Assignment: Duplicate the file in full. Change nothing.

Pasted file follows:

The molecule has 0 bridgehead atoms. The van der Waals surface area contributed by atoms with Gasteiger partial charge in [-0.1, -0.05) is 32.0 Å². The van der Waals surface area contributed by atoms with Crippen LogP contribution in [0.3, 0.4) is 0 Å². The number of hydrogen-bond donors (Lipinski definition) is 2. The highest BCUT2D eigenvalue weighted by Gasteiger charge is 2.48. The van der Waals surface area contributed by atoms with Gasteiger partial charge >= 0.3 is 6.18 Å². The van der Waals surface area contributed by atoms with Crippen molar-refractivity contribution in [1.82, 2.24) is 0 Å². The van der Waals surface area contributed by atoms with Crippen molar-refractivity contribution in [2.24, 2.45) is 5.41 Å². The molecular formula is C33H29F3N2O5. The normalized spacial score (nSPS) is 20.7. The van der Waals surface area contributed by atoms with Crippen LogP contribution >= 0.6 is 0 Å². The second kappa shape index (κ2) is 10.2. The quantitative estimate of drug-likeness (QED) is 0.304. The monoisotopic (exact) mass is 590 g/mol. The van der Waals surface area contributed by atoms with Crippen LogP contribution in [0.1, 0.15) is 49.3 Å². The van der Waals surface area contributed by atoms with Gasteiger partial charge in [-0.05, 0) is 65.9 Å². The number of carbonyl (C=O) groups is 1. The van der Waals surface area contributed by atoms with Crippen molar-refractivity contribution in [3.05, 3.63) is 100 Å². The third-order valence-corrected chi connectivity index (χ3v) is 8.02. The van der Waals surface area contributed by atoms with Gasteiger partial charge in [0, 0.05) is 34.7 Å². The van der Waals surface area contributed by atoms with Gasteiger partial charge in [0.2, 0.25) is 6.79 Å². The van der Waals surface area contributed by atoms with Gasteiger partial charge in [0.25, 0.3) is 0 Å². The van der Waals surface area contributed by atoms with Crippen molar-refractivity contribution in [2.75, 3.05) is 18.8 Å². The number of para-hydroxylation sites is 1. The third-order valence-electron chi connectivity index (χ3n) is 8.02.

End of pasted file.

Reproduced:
The molecule has 0 bridgehead atoms. The van der Waals surface area contributed by atoms with Gasteiger partial charge in [-0.1, -0.05) is 32.0 Å². The van der Waals surface area contributed by atoms with Crippen LogP contribution in [0.3, 0.4) is 0 Å². The number of hydrogen-bond donors (Lipinski definition) is 2. The highest BCUT2D eigenvalue weighted by Gasteiger charge is 2.48. The van der Waals surface area contributed by atoms with Gasteiger partial charge >= 0.3 is 6.18 Å². The van der Waals surface area contributed by atoms with Crippen molar-refractivity contribution in [1.82, 2.24) is 0 Å². The van der Waals surface area contributed by atoms with Crippen molar-refractivity contribution in [2.24, 2.45) is 5.41 Å². The molecular formula is C33H29F3N2O5. The normalized spacial score (nSPS) is 20.7. The van der Waals surface area contributed by atoms with Crippen LogP contribution >= 0.6 is 0 Å². The second kappa shape index (κ2) is 10.2. The quantitative estimate of drug-likeness (QED) is 0.304. The monoisotopic (exact) mass is 590 g/mol. The van der Waals surface area contributed by atoms with Crippen LogP contribution in [0.1, 0.15) is 49.3 Å². The van der Waals surface area contributed by atoms with Gasteiger partial charge in [-0.05, 0) is 65.9 Å². The number of carbonyl (C=O) groups is 1. The van der Waals surface area contributed by atoms with Crippen molar-refractivity contribution in [3.05, 3.63) is 100 Å². The third-order valence-corrected chi connectivity index (χ3v) is 8.02. The van der Waals surface area contributed by atoms with Gasteiger partial charge in [0, 0.05) is 34.7 Å². The van der Waals surface area contributed by atoms with Gasteiger partial charge in [0.2, 0.25) is 6.79 Å². The van der Waals surface area contributed by atoms with Gasteiger partial charge in [0.25, 0.3) is 0 Å². The van der Waals surface area contributed by atoms with Crippen molar-refractivity contribution in [2.75, 3.05) is 18.8 Å². The number of para-hydroxylation sites is 1. The third-order valence-electron chi connectivity index (χ3n) is 8.02.